By Scott Hamilton
Jan. 25, 2020, © Leeham News: The third time was the charm.
After being rained out Thursday and scrubbing the first flight Friday due to high winds, Boeing successfully launched the 777X into the air Saturday for its first flight.
The flight left Everett (WA) Paine Field, where the 777 has been produced since the program began in the early 1990s.
After an uneventful couple of hours circling over central Washington State, the 777-9 landed at Boeing Field south of downtown Seattle. Test pilots reported solid controls and flying characteristics.
The 777-9 becomes Boeing’s largest in-production airliner now that the 747-8I is no longer produced. The 747-8 lives on, for the time being, as a freighter aircraft. But its days are number, with production likely to end in 2022. There are just 17 747-8Fs in backlog; Boeing is assembling these are the rate of six per year.
The 777X comes in two family members: the -8 Ultra Long Range model seating nominally 384 passengers; and the -9, seating nominally 426 passengers. The advertised range for the -8 is up to 8,730nm. The range for the -9 is 7,295 nm.
The -8 development has been put on hold for at least two years. The -9 is already a year behind planned entry into service, now slated for 2021. The new certification process, acknowledge by Boeing CEO David Calhoun last week, threatens to delay EIS for an undetermined period.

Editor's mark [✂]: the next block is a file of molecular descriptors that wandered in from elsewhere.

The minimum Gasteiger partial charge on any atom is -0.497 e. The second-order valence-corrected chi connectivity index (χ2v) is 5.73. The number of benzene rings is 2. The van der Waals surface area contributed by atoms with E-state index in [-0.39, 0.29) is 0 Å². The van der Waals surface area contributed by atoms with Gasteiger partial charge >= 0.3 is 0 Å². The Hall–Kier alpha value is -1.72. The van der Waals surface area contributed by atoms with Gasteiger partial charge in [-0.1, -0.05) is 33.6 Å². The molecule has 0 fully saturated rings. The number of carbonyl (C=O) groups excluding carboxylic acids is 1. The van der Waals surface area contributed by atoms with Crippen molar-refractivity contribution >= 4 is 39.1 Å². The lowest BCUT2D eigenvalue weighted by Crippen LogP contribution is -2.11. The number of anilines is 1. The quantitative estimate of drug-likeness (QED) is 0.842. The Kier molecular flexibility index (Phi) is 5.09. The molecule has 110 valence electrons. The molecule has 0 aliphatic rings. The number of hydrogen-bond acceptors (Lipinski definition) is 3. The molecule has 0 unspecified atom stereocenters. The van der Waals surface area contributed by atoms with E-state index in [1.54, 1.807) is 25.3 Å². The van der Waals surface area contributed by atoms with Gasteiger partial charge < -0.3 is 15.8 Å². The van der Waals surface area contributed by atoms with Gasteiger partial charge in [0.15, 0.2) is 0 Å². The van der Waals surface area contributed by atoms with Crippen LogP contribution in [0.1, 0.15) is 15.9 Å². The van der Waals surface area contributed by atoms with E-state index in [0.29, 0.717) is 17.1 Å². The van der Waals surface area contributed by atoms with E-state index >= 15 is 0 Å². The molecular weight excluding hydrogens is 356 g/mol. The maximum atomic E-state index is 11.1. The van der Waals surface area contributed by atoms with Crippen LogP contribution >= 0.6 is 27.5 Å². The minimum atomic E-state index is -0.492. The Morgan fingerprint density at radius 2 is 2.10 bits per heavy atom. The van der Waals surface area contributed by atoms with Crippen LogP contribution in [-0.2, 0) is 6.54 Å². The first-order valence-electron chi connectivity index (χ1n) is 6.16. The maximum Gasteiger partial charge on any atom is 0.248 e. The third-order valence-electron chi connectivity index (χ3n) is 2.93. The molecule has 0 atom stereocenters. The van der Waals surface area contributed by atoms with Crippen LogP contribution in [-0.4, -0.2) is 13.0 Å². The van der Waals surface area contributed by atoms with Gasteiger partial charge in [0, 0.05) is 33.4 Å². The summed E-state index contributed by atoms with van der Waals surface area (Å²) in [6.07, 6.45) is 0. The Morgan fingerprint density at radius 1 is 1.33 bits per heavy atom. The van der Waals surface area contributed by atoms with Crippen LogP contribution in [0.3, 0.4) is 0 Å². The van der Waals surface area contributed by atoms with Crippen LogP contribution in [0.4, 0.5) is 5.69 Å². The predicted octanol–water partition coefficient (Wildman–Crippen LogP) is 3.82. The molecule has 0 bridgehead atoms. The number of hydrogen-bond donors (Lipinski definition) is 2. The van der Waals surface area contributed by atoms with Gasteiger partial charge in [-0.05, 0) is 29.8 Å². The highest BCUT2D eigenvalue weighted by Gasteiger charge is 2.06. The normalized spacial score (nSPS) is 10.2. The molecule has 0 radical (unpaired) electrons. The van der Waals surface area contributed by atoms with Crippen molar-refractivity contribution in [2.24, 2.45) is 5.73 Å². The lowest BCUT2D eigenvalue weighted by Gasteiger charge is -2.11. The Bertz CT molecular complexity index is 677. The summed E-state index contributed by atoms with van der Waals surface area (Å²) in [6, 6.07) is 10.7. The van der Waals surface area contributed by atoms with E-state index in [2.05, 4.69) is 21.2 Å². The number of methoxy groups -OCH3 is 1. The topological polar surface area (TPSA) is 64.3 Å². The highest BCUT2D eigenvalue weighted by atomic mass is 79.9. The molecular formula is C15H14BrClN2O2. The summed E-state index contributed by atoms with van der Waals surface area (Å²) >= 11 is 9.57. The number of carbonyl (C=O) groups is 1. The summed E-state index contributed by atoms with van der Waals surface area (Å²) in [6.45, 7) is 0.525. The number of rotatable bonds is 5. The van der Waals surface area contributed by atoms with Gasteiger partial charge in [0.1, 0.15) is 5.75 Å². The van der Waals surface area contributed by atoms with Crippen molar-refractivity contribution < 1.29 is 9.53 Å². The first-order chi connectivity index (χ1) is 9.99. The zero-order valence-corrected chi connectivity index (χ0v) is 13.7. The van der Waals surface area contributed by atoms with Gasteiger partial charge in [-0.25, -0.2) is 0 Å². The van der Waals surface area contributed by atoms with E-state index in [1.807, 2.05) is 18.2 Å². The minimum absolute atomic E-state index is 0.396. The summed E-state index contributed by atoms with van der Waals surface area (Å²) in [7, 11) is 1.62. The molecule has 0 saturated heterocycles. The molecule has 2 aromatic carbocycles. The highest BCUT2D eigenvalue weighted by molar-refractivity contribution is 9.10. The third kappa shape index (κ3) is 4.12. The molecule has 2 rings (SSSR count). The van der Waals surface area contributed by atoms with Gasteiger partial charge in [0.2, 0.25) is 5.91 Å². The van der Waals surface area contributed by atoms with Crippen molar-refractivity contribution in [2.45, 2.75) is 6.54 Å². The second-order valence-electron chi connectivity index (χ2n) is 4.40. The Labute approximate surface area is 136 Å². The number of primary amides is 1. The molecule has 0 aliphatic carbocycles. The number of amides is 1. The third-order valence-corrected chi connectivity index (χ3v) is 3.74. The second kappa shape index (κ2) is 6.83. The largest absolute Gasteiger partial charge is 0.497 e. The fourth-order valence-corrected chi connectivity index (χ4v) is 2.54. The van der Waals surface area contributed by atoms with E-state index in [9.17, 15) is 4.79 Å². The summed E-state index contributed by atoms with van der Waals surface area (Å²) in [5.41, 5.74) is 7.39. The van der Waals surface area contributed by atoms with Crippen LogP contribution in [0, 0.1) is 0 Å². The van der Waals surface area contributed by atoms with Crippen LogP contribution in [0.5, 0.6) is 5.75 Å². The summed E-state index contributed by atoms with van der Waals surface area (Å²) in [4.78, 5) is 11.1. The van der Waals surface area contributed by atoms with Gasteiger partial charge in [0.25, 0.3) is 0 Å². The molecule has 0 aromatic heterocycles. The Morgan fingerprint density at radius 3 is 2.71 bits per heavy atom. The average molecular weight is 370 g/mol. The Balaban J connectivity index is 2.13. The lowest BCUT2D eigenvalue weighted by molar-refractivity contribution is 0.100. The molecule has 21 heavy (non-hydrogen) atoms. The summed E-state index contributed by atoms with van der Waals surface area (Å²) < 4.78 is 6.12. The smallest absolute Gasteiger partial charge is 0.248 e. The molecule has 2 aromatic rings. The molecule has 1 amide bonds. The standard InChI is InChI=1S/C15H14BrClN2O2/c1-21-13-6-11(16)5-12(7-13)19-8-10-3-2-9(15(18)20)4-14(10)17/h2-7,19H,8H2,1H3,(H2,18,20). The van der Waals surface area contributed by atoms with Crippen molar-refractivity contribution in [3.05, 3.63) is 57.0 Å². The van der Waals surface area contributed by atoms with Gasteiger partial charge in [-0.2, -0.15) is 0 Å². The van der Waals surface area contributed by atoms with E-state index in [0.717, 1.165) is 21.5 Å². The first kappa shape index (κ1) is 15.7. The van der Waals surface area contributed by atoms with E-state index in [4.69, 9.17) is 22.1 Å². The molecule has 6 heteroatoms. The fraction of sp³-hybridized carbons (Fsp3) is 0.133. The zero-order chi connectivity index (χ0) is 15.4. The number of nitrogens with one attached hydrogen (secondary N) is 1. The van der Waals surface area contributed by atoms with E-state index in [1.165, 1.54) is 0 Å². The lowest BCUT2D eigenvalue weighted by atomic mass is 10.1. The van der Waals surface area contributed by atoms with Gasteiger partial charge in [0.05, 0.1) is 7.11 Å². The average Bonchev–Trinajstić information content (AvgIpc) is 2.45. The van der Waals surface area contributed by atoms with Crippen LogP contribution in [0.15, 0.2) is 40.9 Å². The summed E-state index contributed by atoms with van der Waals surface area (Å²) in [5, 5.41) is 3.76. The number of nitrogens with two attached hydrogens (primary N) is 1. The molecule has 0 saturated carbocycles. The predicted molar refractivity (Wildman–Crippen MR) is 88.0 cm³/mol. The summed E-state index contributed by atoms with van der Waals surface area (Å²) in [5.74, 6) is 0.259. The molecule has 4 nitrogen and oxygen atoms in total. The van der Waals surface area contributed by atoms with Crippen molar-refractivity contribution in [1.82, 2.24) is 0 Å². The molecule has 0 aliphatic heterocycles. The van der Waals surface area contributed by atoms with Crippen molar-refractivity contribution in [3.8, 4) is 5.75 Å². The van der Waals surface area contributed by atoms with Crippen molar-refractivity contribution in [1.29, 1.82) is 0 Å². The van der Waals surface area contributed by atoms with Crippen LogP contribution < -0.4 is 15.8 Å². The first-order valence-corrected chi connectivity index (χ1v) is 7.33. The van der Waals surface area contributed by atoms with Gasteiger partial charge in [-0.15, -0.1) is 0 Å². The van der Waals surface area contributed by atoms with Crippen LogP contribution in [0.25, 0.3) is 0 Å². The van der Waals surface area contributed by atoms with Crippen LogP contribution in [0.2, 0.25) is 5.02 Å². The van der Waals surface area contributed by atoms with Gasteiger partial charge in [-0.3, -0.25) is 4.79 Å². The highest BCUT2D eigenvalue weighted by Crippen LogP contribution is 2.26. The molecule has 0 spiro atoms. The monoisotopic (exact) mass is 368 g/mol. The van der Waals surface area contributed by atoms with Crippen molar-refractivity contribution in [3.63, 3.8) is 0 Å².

Boeing says the 777X is 13% more efficient than the 777-300ER. The newly designed GE Aviation GE9X engines provide 12% better fuel economy, Boeing says. The 777-9 carriers about 50 more passengers in standard configuration. It is equipped with a new, composite wing that have commercial aviation’s first folding wing tips.
The cockpit design for the 787 migrates to the X, providing greater pilot commonality between the two airplanes.
Larger windows and a slightly wider cabin are aimed for better passenger experience. Boeing also designed the airplane to have higher humidity and maintain a lower cabin altitude than on the -300ER, all for greater passenger comfort.